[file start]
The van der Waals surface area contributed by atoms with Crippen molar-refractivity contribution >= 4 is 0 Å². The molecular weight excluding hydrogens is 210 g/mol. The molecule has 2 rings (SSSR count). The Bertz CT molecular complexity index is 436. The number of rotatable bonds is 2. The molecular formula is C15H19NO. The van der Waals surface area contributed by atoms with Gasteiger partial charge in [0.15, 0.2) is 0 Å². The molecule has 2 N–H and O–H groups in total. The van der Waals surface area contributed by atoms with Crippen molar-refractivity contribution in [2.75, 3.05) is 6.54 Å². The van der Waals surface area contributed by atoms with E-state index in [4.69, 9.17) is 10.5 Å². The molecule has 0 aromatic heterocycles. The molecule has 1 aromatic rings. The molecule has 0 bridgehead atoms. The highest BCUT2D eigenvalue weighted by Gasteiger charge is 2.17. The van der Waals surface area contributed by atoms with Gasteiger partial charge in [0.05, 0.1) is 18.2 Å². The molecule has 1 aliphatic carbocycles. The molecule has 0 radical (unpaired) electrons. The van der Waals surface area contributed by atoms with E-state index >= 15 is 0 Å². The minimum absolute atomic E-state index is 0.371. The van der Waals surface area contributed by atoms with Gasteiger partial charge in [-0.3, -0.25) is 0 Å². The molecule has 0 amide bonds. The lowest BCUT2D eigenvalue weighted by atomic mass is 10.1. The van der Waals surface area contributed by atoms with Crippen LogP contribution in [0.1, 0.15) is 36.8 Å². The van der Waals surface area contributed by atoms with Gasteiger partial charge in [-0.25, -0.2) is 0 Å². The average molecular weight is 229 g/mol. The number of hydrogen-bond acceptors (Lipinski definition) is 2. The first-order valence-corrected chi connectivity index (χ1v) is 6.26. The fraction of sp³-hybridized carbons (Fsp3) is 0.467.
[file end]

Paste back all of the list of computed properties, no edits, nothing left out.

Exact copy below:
The van der Waals surface area contributed by atoms with Crippen molar-refractivity contribution >= 4 is 0 Å². The molecular weight excluding hydrogens is 210 g/mol. The molecule has 2 rings (SSSR count). The Bertz CT molecular complexity index is 436. The number of rotatable bonds is 2. The molecular formula is C15H19NO. The van der Waals surface area contributed by atoms with Gasteiger partial charge in [0.15, 0.2) is 0 Å². The molecule has 2 N–H and O–H groups in total. The van der Waals surface area contributed by atoms with Crippen molar-refractivity contribution in [2.75, 3.05) is 6.54 Å². The van der Waals surface area contributed by atoms with E-state index in [4.69, 9.17) is 10.5 Å². The molecule has 0 aromatic heterocycles. The molecule has 1 aromatic rings. The molecule has 0 bridgehead atoms. The highest BCUT2D eigenvalue weighted by Gasteiger charge is 2.17. The van der Waals surface area contributed by atoms with Gasteiger partial charge in [0.05, 0.1) is 18.2 Å². The molecule has 1 aliphatic carbocycles. The molecule has 0 radical (unpaired) electrons. The van der Waals surface area contributed by atoms with E-state index >= 15 is 0 Å². The minimum absolute atomic E-state index is 0.371. The van der Waals surface area contributed by atoms with Gasteiger partial charge in [-0.3, -0.25) is 0 Å². The molecule has 0 amide bonds. The lowest BCUT2D eigenvalue weighted by atomic mass is 10.1. The van der Waals surface area contributed by atoms with Crippen LogP contribution in [0.1, 0.15) is 36.8 Å². The van der Waals surface area contributed by atoms with Gasteiger partial charge in [-0.25, -0.2) is 0 Å². The average molecular weight is 229 g/mol. The number of hydrogen-bond acceptors (Lipinski definition) is 2. The first-order valence-corrected chi connectivity index (χ1v) is 6.26. The fraction of sp³-hybridized carbons (Fsp3) is 0.467.